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Claiming unpaid monies

Anyone who is owed money is entitled to take court action to recover that money if the third party refuses settle the debt.

Where this sum is less than £100,000 the claim must be made through the County Court, often known as the Small Claims Court.

Claimants generally have up to 6 years in which to take legal action.

What sort of money claims can be made?

The type of claims generally handled by the Court include:

•    Non-payment for goods supplied, such as materials to complete construction work
•    Failure to pay for services provided, such as building work, garden landscaping, plumbing and fitting.
•    Pre-paid purchases for goods that were not delivered
•    Unpaid invoices for freelance work completed
•    Money owed by an employer or former employer; unpaid wages, unpaid expenses, notice or holiday pay

Making a claim for unpaid monies

Before proceedings may commence the Court will want to see that there has already been an attempt to recover the monies owed. The Claimant should send a Letter of Claim to the person or company owing the money asking for payment and detailing the reasons why the money is owed. This is known as a pre-court letter before action.

The letter of claim should include:

•    The Claimant’s full name and address
•    The sum being claimed and the calculations
•    The basis of the claim and summary of the claim’s facts 
•    A list of any documents associated with the claim
•    A request for copies of any documents held by the Defendant 
•    A stated date by which the Defendant must respond in full, usually 14 days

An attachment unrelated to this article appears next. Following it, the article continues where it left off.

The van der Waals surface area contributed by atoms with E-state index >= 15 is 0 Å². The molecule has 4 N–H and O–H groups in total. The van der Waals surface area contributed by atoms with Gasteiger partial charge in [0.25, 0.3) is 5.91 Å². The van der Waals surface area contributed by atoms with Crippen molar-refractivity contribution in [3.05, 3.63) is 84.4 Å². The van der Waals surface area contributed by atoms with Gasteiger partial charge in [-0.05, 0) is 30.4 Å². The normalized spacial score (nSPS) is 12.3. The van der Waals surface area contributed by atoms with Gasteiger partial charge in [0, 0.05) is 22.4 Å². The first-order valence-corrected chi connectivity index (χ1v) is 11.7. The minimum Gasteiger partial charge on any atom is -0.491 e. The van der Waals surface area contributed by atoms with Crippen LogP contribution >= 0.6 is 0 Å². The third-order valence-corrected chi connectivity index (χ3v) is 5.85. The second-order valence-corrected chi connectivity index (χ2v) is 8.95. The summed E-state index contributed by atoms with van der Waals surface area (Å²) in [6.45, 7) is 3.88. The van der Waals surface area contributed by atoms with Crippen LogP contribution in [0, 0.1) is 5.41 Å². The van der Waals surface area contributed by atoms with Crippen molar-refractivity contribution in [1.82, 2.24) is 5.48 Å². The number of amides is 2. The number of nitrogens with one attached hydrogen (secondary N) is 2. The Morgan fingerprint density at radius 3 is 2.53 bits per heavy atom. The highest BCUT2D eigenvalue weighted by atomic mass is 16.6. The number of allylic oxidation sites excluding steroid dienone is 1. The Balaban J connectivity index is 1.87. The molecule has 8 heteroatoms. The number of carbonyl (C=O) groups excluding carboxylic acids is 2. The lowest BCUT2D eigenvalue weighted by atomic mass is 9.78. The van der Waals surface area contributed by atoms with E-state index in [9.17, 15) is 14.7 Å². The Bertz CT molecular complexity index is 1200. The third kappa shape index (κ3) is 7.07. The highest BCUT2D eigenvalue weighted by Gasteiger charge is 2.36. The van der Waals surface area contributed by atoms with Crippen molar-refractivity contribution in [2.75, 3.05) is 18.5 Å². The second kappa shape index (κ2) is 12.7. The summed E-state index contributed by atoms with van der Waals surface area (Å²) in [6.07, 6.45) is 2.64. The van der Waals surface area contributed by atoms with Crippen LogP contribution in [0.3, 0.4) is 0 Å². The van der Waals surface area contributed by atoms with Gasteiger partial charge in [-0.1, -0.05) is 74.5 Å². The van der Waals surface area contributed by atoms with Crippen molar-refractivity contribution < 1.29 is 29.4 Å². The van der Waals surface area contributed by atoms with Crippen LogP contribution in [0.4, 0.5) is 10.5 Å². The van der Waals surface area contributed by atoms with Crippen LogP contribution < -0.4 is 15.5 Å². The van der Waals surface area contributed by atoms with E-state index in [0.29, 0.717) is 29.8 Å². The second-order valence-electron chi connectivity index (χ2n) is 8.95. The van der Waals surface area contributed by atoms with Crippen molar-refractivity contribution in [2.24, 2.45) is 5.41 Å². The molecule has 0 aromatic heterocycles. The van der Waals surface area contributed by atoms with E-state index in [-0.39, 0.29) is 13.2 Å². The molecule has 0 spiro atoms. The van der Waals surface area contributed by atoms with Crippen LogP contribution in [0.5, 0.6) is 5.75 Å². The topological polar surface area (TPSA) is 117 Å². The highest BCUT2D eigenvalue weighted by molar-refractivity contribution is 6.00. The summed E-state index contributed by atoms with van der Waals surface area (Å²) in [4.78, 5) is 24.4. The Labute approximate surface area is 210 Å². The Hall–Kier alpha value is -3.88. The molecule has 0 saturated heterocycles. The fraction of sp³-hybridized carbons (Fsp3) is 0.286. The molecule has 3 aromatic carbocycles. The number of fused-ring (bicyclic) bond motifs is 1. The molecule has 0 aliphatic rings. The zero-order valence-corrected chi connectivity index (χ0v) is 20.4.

Interest may be added to a money claim; the County Courts Act 1984 set the rate at 8%, to be calculated on a daily basis from the date the money owed became overdue.

The Claimant should also provide details of how the money can be paid, and possibly offer to discuss repayment terms.

Under Civil Procedure Rules (CPR) the Defendant has to identify any issues or reasons he has for non-payment.

Completing this pre-action protocol should demonstrate to the Court that alternative means of resolving the dispute have already been explored. It will also show that the claim may be supported and identify the Defendant and his ability to pay.

Once it is a clear that a claim will need to be made through the Court the Claimant may either start the process himself as a Litigant in Person or appoint a solicitor to act in his behalf.

Depending on the value of the claim the Court will allocate the claim to one of three tracks:

  • The Small Claims Track is for claims not exceeding £10,000 and covers issues including unpaid debts, rent arrears, goods not supplied
  • The Fast Track is generally for claims between £10,000 and £25,000 or up to £50,000 where the claim is straightforward
  • The Multitrack is for more complex cases up to £100,000 in value.

Are there costs involved?

A Claimant must pay a court fee at the time of making the claim. This fee is dependent on the sum being claimed and may be repayable if the case is won, or if the matter is settled out of court. 

If paying a fee is likely to cause financial hardship it is possible to apply for a fee exemption using an EX160 form.

Other costs may not be recoverable

If a Claimant loses the claim he will have to pay his costs but not those of the Defendant except if the claim was processed through Fast Track.

How long do claims take?

If the claim is small and not defended the process may take only 6 weeks. Where claims are disputed and court hearings are required a claim may take up to 6 months to resolve.

Using a solicitor

Although it is possible to pursue a claim for unpaid money as a Litigant in Person the legal procedures may be difficult to understand and this may prolong the process; delaying the repayment of the debt.

Sending the Defendant a Letter of Claim through a solicitor may also bring matters to a swift conclusion.


 

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